Kickers are people, too. And like all humans, their emotions can get the better of them sometimes.
“I was pretty excited to see us play in the first half, it’s been a while,” he said Tuesday, via Zoom. “Emotionally I was pretty intense and I was like, I’ve got to relax a little, save some of this energy for my kicks. I lost my voice in the first half cheering on the team.”
That early intensity may have contributed to Havrisik missing his first field goal attempt of the 2020 season, a 43-yarder early in the second quarter. It was the third consecutive miss for the senior, who was 0 for 2 on field goals in Arizona’s 2019 finale at ASU and went 10 of 17 last year.
But instead of getting down on himself, and thinking that all the work he’d done during the extra-long offseason was for naught, Havrisik instead refocused and went on to hit his next three attempts. That included a 51-yarder midway through the fourth quarter that gave the UA its first lead at 23-20.
“Obviously I didn’t want to miss a field goal, especially the first one,” Havrisik said. “I was disappointed, but I was just that much more excited to get another opportunity so I can prove what I can do for this team. My mentality is, I miss a kick it’s just the next kick I get, next opportunity to take advantage of it.”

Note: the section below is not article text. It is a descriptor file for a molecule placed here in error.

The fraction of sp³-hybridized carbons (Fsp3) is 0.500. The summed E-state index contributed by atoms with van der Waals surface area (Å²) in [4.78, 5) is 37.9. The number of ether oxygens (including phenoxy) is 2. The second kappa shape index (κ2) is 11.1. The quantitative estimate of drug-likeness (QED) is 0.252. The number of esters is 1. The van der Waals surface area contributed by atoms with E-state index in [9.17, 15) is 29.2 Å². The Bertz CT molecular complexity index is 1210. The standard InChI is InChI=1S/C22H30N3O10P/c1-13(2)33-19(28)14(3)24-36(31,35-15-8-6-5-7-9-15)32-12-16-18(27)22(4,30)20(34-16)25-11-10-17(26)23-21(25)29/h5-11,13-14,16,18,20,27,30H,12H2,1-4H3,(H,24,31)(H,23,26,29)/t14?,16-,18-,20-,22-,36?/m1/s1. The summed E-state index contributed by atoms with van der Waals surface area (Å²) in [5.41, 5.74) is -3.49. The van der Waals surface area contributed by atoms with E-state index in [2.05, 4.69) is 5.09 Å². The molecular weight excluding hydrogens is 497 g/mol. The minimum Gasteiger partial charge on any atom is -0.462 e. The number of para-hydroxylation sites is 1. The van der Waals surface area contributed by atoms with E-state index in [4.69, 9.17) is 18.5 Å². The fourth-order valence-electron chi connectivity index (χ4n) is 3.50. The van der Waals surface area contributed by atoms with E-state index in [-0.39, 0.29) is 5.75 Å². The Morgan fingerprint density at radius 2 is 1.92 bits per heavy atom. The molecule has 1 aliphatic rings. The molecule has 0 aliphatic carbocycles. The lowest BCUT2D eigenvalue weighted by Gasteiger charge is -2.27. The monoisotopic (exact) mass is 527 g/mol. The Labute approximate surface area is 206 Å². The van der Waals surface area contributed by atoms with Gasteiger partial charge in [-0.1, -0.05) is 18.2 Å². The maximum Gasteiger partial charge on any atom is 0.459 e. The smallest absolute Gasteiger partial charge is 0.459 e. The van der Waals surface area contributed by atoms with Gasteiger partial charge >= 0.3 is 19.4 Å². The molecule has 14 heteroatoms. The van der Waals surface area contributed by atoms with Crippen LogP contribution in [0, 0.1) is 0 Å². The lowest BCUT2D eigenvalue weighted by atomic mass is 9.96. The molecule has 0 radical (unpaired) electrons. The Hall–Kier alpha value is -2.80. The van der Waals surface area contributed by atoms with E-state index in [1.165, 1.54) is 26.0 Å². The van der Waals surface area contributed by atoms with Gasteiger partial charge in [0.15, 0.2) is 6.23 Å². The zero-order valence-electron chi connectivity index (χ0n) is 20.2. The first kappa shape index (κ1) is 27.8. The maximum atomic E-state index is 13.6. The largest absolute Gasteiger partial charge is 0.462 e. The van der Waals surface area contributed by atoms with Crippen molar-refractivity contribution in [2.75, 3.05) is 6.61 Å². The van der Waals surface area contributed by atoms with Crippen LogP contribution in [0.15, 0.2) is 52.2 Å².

It was the first time that Havrisik made three field goals in a college game. He now has 22 for his career while making 94.1 percent of his extra-point attempts and getting touchbacks on 75.4 percent of his kickoffs.
Distance has never been an issue for Havrisik, something he says coaches have been reminding him of since he started kicking in high school. For him it’s always been about keeping a consistent form and not thinking too much about what, in his mind, is the same process every single time.
“It’s just hitting the same ball every time,” he said. “PAT you kick the same as a 55-yarder. Commentators say ‘that’s a chip shot,’ I take every field goal the same way, same form and everything. Finishing through the ball, finishing downfield, not looking up too quick. When you overthink you probably lack confidence or doubt yourself.”
This week’s game against the Washington Huskies may present a unique challenge for Havrisik, especially if it’s played in typical Seattle weather. He said he doesn’t have much experience kicking in the rain, but during the week he’ll practice on balls that have been soaked to get a better feel for their heaviness.
“When the ball is pretty heavy it’s a little different to kick,” he said, adding that he’ll determine before the game how much the elements may impact his range. “Warmup will give you the best feel of the game. I remember my sophomore year, at Oregon State, it was a little rainy before the game and I told them this was my max distance for field goals.”